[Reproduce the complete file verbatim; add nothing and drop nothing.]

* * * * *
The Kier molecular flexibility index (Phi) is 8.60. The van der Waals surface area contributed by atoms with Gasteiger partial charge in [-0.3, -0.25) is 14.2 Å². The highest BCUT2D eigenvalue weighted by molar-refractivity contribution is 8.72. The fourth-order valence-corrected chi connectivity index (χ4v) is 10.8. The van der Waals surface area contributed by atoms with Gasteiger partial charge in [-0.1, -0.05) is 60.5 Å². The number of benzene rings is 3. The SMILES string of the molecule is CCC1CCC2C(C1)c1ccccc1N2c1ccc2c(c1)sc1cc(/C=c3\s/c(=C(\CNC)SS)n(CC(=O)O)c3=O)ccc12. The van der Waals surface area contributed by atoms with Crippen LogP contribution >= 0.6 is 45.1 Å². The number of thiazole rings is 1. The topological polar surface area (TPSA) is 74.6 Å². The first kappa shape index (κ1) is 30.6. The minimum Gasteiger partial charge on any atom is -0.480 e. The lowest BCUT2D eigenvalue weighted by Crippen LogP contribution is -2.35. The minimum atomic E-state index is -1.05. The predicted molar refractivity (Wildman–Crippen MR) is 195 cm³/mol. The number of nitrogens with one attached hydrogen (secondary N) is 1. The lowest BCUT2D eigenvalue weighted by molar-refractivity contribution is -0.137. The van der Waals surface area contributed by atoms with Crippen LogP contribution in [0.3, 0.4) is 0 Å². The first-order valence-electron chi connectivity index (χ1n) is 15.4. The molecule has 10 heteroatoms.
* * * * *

The Kier molecular flexibility index (Phi) is 8.60. The van der Waals surface area contributed by atoms with Gasteiger partial charge in [-0.3, -0.25) is 14.2 Å². The highest BCUT2D eigenvalue weighted by molar-refractivity contribution is 8.72. The fourth-order valence-corrected chi connectivity index (χ4v) is 10.8. The van der Waals surface area contributed by atoms with Gasteiger partial charge in [-0.1, -0.05) is 60.5 Å². The number of benzene rings is 3. The SMILES string of the molecule is CCC1CCC2C(C1)c1ccccc1N2c1ccc2c(c1)sc1cc(/C=c3\s/c(=C(\CNC)SS)n(CC(=O)O)c3=O)ccc12. The van der Waals surface area contributed by atoms with Crippen LogP contribution >= 0.6 is 45.1 Å². The number of thiazole rings is 1. The topological polar surface area (TPSA) is 74.6 Å². The first kappa shape index (κ1) is 30.6. The minimum Gasteiger partial charge on any atom is -0.480 e. The lowest BCUT2D eigenvalue weighted by Crippen LogP contribution is -2.35. The minimum atomic E-state index is -1.05. The predicted molar refractivity (Wildman–Crippen MR) is 195 cm³/mol. The number of nitrogens with one attached hydrogen (secondary N) is 1. The lowest BCUT2D eigenvalue weighted by molar-refractivity contribution is -0.137. The van der Waals surface area contributed by atoms with Crippen LogP contribution in [0.3, 0.4) is 0 Å². The first-order valence-electron chi connectivity index (χ1n) is 15.4. The molecule has 10 heteroatoms.